Blog Post - May 7th
S. Stanislaus| Daily Meditation| Daily Quote by S. Padre Pio| Divine Mercy Reflection
Anyone who reads the history of Eastern Europe cannot help but chance on the name of Stanislaus, the saintly but tragic bishop of Kraków, patron of Poland. He is remembered with Saints Thomas More (June 22) and Thomas Becket (December 29) for vigorous opposition to the evils of an unjust government.
Born in Szczepanow near Kraków on July 26, 1030, he was ordained a priest after being educated in the cathedral schools of Gniezno, then capital of Poland, and at Paris. He was appointed preacher and archdeacon to the bishop of Kraków, where his eloquence and example brought about real conversion in many of his penitents, both clergy and laity. He became bishop of Kraków in 1072.
During an expedition against the Grand Duchy of Kiev, Stanislaus became involved in the political situation of Poland. Known for his outspokenness, he aimed his attacks at the evils of the peasantry and the king, especially the unjust wars and immoral acts of King Boleslaus II.
The king first excused himself, then made a show of penance, then relapsed into his old ways. Stanislaus continued his open opposition in spite of charges of treason and threats of death, finally excommunicating the king. The latter, enraged, ordered soldiers to kill the bishop. When they refused, the king killed him with his own hands.
Forced to flee to Hungary, Boleslaus supposedly spent the rest of his life as a penitent in the Benedictine abbey in Osiak.
John the Baptist, Thomas Becket, Thomas More and Stanislaus are a few of the prophets who dared to denounce corruption in high places. They follow in the footsteps of Jesus himself, who pointed out the moral corruption in the religious leadership of his day. It is a risky business: "Let the one among you who is without sin be the first to throw a stone..." (John 8:7b).
"Men desire authority for its own sake that they may bear a rule, command and control other men, and live uncommanded and uncontrolled themselves" (St. Thomas More, A Dialogue of Comfort).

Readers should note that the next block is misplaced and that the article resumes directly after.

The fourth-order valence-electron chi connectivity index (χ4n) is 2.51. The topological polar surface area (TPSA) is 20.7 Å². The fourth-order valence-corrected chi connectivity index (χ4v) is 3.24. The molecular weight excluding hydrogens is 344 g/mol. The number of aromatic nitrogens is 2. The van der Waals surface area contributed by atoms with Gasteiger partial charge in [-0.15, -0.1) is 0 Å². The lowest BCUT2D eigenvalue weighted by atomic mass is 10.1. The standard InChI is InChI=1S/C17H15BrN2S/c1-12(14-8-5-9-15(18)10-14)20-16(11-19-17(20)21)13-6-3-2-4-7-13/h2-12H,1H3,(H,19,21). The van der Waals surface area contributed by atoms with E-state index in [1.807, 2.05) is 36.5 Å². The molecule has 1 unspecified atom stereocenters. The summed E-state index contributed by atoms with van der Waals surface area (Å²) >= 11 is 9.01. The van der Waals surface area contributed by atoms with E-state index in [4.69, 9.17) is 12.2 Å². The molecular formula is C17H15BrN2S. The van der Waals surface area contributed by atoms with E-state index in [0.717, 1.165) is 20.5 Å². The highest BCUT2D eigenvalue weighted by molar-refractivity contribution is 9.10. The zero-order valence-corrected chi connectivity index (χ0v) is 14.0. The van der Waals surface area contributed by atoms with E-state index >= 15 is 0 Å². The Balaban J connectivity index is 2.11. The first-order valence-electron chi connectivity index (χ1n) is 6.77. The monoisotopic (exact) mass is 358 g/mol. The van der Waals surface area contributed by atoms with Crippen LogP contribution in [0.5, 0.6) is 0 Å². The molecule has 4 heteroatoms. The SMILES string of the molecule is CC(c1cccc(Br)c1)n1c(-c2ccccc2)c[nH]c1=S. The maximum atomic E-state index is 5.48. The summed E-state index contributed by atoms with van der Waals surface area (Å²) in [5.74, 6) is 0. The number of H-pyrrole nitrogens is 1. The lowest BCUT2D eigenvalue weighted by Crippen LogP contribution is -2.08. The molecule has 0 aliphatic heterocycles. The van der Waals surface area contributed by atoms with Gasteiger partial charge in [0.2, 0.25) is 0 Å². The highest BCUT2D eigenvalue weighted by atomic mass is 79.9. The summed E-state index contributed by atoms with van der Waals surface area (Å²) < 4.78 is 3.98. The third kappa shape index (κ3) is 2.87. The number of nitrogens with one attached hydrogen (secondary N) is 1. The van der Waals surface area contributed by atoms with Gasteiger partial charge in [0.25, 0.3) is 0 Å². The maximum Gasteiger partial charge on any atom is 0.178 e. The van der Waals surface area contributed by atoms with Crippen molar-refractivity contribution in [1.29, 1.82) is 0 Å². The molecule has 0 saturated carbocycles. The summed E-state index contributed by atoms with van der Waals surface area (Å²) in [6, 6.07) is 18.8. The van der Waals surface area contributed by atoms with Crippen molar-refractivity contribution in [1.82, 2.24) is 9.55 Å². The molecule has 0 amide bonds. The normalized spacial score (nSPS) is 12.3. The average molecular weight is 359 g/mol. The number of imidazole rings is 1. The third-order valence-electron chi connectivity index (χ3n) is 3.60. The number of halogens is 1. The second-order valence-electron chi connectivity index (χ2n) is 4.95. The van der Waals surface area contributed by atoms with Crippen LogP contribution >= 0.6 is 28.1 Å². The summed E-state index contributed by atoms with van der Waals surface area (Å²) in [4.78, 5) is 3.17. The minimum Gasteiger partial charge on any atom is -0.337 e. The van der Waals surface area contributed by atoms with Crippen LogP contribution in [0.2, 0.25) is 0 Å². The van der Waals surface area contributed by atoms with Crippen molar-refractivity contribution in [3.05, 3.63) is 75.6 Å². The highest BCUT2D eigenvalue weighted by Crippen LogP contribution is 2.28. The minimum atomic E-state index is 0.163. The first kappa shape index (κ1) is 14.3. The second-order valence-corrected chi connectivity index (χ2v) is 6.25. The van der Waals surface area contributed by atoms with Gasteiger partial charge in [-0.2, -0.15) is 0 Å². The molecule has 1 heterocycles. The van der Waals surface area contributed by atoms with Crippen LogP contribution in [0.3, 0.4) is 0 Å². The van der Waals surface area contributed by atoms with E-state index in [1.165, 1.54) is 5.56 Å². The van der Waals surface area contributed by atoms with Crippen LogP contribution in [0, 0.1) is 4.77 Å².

Patron Saint of:
The taste of God in contemplation is more precious than everything else; for, no matter what a man might wish for, it is nothing when compared to this. For when the spirit of a man stands before God and sees His happiness and tastes His delights, then in truth he has attained to paradise.
Quote by S. Padre Pio:
The loving anxiety with which my soul rushes toward God... leaps up to an enormous height in my soul... it seems as if all my bones were dried up by this longing.
Divine Mercy Reflection
Reflections on Notebook Two: 112-188
We now enter into Notebook Two of the six notebooks that make up the Diary of Saint Faustina. The reason for having more than one notebook is simply that when one notebook was filled by Saint Faustina she began with a new one. Therefore, there is nothing particularly different from one notebook to the other. However, for the purpose of this current book of daily reflections, each reflection will begin to be lengthened, starting here with Notebook Two, so as to help you, the reader, enter more deeply into the beautiful mysteries of faith and our shared spiritual life that have been revealed in these writings of Saint Faustina.
You are invited once again to take one reflection each day and to ponder it throughout the day. Try to pray the prayer for each reflection each morning, noon and evening. Allow each mystery reflected upon to become a source of wisdom and understanding for you.
Reflection 127: The Love of God Through Obedience
You are called to love God with your whole heart, mind, soul and strength. But how do you do this? What does an active loving of God look like in our lives? Ultimately, we love God through holy obedience. We must obey His Divine Will above all else. Perhaps that seems like a strange concept, that love of God is best expressed in holy obedience. But it is. It’s expressed in holy obedience because of one simple fact: The Will of God is perfect, perfect for us, exactly what we need, it’s what we were made for, and we must enter into perfect submission to His Will. In the end, the only way we will understand this form and depth of love is by living it (See Diary #616).
How well do you do with the practice of holy obedience? When you think about this, does it inspire you, or turn you off? Holy obedience can be a difficult virtue to embrace and live wholeheartedly. It can be difficult to accept and to embrace as good. Look at your inner reaction to the idea of striving to obey God in all things. If you can rid yourself of any resistance to this practice, you will find great joy in loving God in this perfect way.
Lord, I want to obey You in all things. I thank You that Your law is perfect and, when embraced, completely refreshes my soul. Help me to always love You in this holy way so as to make Your Will my own. In this act, I imitate Your perfect obedience to the Will of the Father. Jesus, I trust in You.